DULUTH- Chances are when Art Vedejs received his PhD in Mechanical Engineering he never thought he’d be using his skills to build a robot, or maybe he did!
After retiring from Bell Labs, Art, whose last name is pronounced VA-DAY, began volunteering with his neighbor Johnnie Rowe at the Hudgens Center for the Arts in Duluth.
“It was the fall of ’03 and we knew that we were getting the robot from F.A.O. Schwartz to go outside the museum,” Art says. “Johnnie wanted to build a scale model of the robot for the children’s museum inside.”
While Art had always tinkered with things here and there in his own home, a robot was something new. Johnnie had sculpted the head and torso of the quarter-scale model and Art was to make the robot, who was to be named CAMBOT come alive. When first turned on, CAMBOT welcomes visitors to the Children’s Art Museum and senses movement to light up and move his arms.
“Since we were on such a tight budget, I used a sensor from motion detection lights and Christmas lights for his eyes and mouth,” Art says.
Throughout the museum, glimpses of Art’s handy workmanship can be seen: the modified playhouse that was a hand-me-down from Sci Trek, the working kaleidoscope, the frame for the dancing piano, even a life-sized penguin! Though his projects may not be as significant as innovations like fiberoptic cable in his engineering days, the projects that Art is working on today are enjoyed by children of all ages nearly everyday of the week.
Originally from Latvia, Art and his family escaped to a US controlled portion of Germany as the Russian front was moving into his homeland in 1944. His family immigrated to the US, settling in Michigan, where he spent his childhood. Art and his wife xxx, made their move to Georgia in 1972 where Duluth was quite different than it is today.
“It was out in the boonies at that time,” Art says. “We had to drive into Norcross to the Big Star to do our grocery shopping. It took us six weeks to get a phone line, and I worked for the phone company!”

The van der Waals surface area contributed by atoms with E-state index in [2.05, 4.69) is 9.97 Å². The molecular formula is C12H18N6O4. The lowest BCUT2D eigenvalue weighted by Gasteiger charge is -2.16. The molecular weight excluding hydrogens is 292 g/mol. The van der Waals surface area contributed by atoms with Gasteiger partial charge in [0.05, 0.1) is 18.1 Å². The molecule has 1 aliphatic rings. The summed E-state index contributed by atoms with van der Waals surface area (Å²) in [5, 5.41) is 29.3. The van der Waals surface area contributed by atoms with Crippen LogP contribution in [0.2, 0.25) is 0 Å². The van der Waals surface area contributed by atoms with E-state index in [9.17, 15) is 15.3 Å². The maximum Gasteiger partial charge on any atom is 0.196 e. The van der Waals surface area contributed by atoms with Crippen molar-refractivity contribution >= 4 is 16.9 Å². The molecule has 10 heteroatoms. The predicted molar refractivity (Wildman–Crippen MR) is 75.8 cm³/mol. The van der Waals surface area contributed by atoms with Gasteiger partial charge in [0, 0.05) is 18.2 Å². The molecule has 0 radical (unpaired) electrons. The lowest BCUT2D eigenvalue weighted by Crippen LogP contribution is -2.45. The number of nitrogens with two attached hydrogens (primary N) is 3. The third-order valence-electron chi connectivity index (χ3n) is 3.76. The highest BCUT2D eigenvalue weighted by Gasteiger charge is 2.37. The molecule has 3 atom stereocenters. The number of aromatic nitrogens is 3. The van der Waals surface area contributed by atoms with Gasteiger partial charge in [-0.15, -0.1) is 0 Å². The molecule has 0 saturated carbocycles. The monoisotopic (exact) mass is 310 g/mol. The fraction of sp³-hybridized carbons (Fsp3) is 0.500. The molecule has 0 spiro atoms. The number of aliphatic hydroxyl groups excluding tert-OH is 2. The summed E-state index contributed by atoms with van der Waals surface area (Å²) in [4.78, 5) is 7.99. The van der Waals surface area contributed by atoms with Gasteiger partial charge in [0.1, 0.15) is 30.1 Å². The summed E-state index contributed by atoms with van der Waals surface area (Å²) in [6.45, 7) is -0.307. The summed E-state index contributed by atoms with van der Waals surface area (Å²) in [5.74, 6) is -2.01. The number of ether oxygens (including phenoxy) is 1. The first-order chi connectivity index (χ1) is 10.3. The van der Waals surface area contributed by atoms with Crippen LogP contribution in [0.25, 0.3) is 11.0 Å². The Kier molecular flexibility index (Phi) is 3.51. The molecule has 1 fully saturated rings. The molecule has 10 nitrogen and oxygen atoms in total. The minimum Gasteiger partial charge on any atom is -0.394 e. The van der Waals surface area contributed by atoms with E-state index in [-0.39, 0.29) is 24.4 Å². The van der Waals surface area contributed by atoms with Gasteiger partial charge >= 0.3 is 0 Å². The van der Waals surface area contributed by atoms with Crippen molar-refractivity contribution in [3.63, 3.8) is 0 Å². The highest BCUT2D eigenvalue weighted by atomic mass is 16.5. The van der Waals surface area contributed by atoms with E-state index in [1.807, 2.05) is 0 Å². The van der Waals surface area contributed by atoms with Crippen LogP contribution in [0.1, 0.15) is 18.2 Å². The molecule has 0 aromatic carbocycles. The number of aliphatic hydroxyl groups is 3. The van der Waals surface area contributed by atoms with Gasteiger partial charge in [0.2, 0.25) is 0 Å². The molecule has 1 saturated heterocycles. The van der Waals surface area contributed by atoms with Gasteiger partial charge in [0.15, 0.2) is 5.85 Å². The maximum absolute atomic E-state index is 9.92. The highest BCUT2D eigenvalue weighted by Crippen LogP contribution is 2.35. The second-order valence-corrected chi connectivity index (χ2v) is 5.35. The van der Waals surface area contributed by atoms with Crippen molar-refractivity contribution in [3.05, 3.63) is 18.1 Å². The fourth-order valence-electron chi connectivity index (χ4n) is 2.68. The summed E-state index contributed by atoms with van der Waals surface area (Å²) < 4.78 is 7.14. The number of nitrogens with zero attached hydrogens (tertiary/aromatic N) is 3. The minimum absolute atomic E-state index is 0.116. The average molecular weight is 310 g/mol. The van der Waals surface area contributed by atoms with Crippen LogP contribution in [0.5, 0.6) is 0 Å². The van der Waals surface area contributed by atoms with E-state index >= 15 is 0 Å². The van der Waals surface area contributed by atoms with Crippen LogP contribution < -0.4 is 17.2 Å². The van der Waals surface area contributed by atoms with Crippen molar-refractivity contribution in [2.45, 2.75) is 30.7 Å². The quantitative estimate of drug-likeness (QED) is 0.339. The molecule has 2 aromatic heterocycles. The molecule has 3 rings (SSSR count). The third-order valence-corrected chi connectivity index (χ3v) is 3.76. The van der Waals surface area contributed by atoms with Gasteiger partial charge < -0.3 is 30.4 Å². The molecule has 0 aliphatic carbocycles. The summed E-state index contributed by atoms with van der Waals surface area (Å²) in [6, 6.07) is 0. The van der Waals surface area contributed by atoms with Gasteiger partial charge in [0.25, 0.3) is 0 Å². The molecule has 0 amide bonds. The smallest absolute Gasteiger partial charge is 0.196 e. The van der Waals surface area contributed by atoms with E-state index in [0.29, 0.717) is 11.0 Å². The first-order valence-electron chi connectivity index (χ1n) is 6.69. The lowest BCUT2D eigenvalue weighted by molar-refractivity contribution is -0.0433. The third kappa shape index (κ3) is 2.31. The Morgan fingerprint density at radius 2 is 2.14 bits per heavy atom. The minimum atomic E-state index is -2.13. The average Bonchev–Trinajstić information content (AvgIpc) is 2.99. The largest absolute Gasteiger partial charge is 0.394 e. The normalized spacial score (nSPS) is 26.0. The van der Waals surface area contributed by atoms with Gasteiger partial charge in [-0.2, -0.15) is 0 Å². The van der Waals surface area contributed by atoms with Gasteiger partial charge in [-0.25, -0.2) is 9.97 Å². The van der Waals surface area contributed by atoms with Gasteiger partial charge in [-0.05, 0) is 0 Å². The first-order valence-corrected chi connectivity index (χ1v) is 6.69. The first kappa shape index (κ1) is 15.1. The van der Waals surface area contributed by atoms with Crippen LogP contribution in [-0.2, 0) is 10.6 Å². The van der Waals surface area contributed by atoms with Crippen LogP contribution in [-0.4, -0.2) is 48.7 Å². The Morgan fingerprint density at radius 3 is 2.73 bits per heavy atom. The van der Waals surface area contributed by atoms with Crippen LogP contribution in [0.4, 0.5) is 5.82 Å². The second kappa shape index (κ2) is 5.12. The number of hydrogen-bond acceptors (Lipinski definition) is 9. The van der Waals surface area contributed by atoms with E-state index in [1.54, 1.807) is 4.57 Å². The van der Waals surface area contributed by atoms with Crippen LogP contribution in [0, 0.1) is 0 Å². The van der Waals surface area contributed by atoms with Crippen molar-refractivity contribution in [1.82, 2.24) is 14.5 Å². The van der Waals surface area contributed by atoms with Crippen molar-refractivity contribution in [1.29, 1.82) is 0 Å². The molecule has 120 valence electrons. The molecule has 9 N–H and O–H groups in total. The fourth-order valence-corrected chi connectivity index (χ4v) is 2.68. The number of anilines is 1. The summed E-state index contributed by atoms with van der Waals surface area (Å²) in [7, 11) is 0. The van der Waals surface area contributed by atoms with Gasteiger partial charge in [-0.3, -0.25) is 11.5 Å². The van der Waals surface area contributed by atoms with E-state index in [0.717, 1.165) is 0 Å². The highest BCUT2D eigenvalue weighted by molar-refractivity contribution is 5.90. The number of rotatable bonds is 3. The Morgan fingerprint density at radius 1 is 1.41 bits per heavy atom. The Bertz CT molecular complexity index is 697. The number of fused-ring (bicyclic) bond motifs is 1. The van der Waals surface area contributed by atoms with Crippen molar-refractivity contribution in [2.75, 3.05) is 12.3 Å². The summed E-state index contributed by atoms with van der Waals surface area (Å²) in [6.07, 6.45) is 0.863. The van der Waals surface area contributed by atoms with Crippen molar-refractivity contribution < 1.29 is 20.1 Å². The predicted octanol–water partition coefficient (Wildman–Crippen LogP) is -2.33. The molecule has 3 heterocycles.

Art has been an active member of his neighborhood Homeowner’s Association and is as comfortable tinkering with the electrical for the front entrance as he is wielding a chainsaw on the clean-up crew. “It’s been a very nice community to live in,” he says.
Having had a love for scuba diving and underwater photography since the 1970s, Art was eager to jump on board with the largest aquarium in North American when the Georgia Aquarium opened in Thanksgiving of 2005. Art volunteers at the aquarium every Tuesday in the Ocean Voyager Gallery and the exhibits and graphics area. One of his latest projects was to create a touch and feel area for children who are on school field trips. Students reach into boxes to “feel” bone, cartilage and fish scales (which are actually cloth, sand paper, brushes and other materials).
“I get a lot of satisfaction in seeing the kids faces light up,” Arts says of children in the art museum and aquarium.
One of his latest projects has been to build a birthday chair for the special child having a birthday party at the Hudgens Center. “I used PVC pipe rather than wood,” he says. “It was cheaper and easier to work with. I take whatever I can use and try to do it as economically as possible.”
Art and his old project buddy Johnnie, along with fellow volunteers, have also been hard at work redecorating the bride’s room at the Hudgens Center, which is a perfect venue for weddings and special events. A man of many talents, Art has also ventured into the Al Weeks Sculpture Garden.
“Right now I’m also dabbling in the fish pond,” he says, having brought many of the plants from his own water garden at his home where of course he built his own filtration system. “The plants are doing really well and the fish are thriving. The water lilies look great.”
On a visit to the Hudgens Center, chances are you will be touched at least one of Art’s many projects. The Hudgens Center for the Arts is open Tuesday through Saturday and more information can been found by visiting thehudgens.org.